Published by ConservativeHome
Of all the cities of antiquity, Pompeii is quite possibly the best known. “It was lost, and is now found; it was destroyed, and is now preserved.” Frozen in time, it provides a unique
window on Roman cultural and intellectual life, and holds a mirror up to so many of our own attitudes, features, gestures and obsessions.
My fascination with the city and its catastrophic destruction goes back to childhood: I recall in my Latin textbook Ecce Romani pictures of a dog mosaic and a weird skeleton: ‘canis ferocissimus est.’ And frescos of Caecilius and his family: ‘Caecilius iterum clamavit.’ I was an avid collector of postcards, guidebooks and magazines on the topic. I had read Pliny’s harrowing account and Lord Lytton’s The Last Days of Pompeii by the age of 13: ‘Quid sit futurum cras, fuge quaerere.’ Supping with Glaucus and gambling with Clodius are what all schoolchildren should be doing, instead of sexting their friends and surfing the internet in a cyber-life of meaningless meandering.
I eventually got to visit Pompeii and Herculaneum leading a GCSE Classics group there a few years ago, and was finally able to see and touch that famous ‘Cave canem’ mosaic, walk through the exotic bathhouses, and buy my very own bronze statue of a dancing faun. I also visited the Naples Museum to satisfy my curiosity of all those naughty erotic pieces of statuary so carefully screened from innocent eyes (though Year 10 weren’t remotely fazed by any of it).
With that authentic experience, I was in two minds as to whether I should visit the British Museum’s exhibition ‘Life and Death in Pompeii and Herculaneum’, which has had a mixed reception. Those who loved it invariably admired the gruesome preservation of life and agonising death; those who loathed it seem to complain about the stifling heat in a dreary, airless space full of sweaty bodies, children crying and exasperated mothers trying to escape the claustrophobic blackness. Pretty much, in fact, what first-century Pompeii would have been like.
When I finally managed to get tickets a few weeks ago, yes, I found myself in a superheated sauna of pyroclastic gases, trampled underfoot by tens of thousands of tourists. But the thermal shock and discomfort were worth it to get a sense of just how suddenly the domestic harmony and community frenzy of one balmy August day in AD 79 can be so suddenly engulfed by an apocalyptic image of horror. You just don’t get that walking leisurely around the satyred gardens of Campania.
Elegant villas, rooms adorned with exquisite paintings, gardens with fountains, all reconstructed to bring alive a lost world in sensuous detail. There were kitchen saucepans and cooking utensils; pitchers, plates and goblets; a charred children’s cot and a carefully-crafted storage chest with melted brass fixtures. It was all so much more immediate and intense than visiting the real thing at the height of the Amalfi tourist season.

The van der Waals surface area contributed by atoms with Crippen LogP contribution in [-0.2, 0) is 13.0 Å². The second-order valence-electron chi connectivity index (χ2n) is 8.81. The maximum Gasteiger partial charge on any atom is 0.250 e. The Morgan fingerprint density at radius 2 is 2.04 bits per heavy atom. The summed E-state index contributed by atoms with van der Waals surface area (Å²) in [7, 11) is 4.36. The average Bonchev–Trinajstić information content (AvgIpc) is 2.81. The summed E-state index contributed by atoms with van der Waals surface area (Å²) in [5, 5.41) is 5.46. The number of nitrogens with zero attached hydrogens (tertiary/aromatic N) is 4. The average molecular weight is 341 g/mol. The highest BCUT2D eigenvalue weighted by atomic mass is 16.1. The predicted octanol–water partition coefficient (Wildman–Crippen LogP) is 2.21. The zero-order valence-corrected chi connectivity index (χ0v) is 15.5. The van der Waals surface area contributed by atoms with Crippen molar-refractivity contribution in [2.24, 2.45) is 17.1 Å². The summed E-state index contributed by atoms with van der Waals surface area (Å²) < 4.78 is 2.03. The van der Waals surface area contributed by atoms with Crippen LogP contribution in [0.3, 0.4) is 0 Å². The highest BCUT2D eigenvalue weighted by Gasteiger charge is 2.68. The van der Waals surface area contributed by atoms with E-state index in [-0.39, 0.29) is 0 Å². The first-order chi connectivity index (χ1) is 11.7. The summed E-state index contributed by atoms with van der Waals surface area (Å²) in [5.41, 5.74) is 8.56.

There were pictures and portraits, sculpted marble statues, and murals in vivid scarlet and pastel shades of pastoral tranquility. There was even real food – carbonised olives and nuts and petrified bread – all carefully prepared by Sotericus for an imminent feast, but never finally eaten in the villa of Diomedes or the house of Loreius Tiburtinus.
It is essentially an exhibition of artefacts, but you get a vivid sense of the real people who bartered in the Forum; stood for political office; scrawled their graffiti and vulgar inscriptions on the walls of the local bar; and who grunted their moments of ecstasy in the brothels, intoxicated (quite literally) on Bacchus-worship. The imperial cult had a special place in the religious life of Pompeii. Its hierarchy of priests and priestesses participated in the celebration of the divinity of the Emperor, and so held prominent positions in Pompeian society. But, as was in the days of Noah, they were all oblivious to the Great Day of Wrath that was about to consume them.
As Vesuvius belched out its sulphur and steam 20 miles into the atmosphere, some 20,000 people beneath were scorched to death or reduced to ash. Over the ensuing hours, the hubbub, prosperity and opulence of Pompeii and Herculaneum would be entombed beneath metres of volcanic residue and molten basalt, waiting to be discovered almost two millennia later. You can but stare in wonder at the twisted plaster cast of an entire family preserved in a moment of terror – the ghosts of a husband shielding his face and a mother grasping her children to defend them from the fires of Orcus.
This is the stuff of living history: not only does it still inform our own architecture, art and interior design, it keeps the likes of Mary Beard in a full-time job, and civilisation is all the better for that. It’s just a pity that so many schools long ago dropped Latin for Home
Economics, exchanged Greek for Drama, and shunted out Classical Civilisation in favour of Media Studies. Lytton’s The Last Days of Pompeii has it all, and more. And the British Museum’s ‘Life and Death in Pompeii and Herculaneum’ would enthral any who are fascinated with at the original Ground Zero.